Younger workers feel the strain of work

A recent survey by a cider producing company has produced some interesting reading for the twentysomethings who are currently making their way in the work environment.

The survey sets out to compare attitudes and conduct at work for three age-related groups - 21 to 30, 31 to 44, and 45 plus.

Some of the findings make interesting reading as, for one, they can allow us to evaluate the extent to which management have tightened their grip on the attitudes and conduct of a new generation of workers.

Findings include:

1) The 45-plus group were the most irreverent at work in their 20s and enjoyed the most fun of the three groups when they were younger.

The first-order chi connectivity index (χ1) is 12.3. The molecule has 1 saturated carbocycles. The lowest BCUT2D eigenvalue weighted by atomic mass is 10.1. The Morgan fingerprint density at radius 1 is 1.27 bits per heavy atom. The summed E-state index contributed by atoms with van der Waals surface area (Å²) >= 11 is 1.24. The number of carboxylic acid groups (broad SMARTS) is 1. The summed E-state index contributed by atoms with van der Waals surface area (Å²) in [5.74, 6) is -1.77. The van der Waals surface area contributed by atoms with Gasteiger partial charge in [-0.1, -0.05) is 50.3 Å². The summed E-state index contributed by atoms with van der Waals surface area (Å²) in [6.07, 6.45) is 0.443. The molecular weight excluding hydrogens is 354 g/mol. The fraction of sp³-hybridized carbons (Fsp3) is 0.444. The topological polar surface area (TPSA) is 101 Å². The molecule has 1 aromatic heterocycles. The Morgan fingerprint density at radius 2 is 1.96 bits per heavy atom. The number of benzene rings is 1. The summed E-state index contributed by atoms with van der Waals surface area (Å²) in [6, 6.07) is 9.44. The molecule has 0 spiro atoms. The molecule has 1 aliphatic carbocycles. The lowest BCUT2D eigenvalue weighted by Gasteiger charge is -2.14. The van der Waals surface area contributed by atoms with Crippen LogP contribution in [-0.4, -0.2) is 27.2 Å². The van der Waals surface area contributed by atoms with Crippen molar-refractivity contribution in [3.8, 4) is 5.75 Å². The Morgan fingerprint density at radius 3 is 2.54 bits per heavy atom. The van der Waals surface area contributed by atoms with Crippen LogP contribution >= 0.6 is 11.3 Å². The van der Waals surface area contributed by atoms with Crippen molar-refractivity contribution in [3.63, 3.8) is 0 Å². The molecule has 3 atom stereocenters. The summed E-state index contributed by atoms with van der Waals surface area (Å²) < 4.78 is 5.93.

2) When it comes to time-keeping, today young workers stick rigidly to the expected office hours with 76 per cent saying they are rarely late for work. This compares to 65 per cent of people now aged 31 to 44 and only 43 per cent of the over-45s.

3) When asked how they enjoyed their work during their twenties, the over-45s confessed to having a great time - 54 per cent had a good work/life balance, compared with 41 per cent for 21 to 30-year-olds and 52 per cent of people aged 31 to 44.

An innate human characteristic that means we tend to forget or reinterpret the 'bad times' may explain some of the difference, but perhaps not all of the differences.

See Overworked, undersexed and in the office by Alison Hardie of The Scotsman for more details.

One more blog to add - OfficeSmurf in cubicle hell: A window into life in the big, corporate world, typified by an infestation of cubicles inhabited by a huge majority of behind-kissing, back-stabbing co-workers with a few decent people intersperced within.

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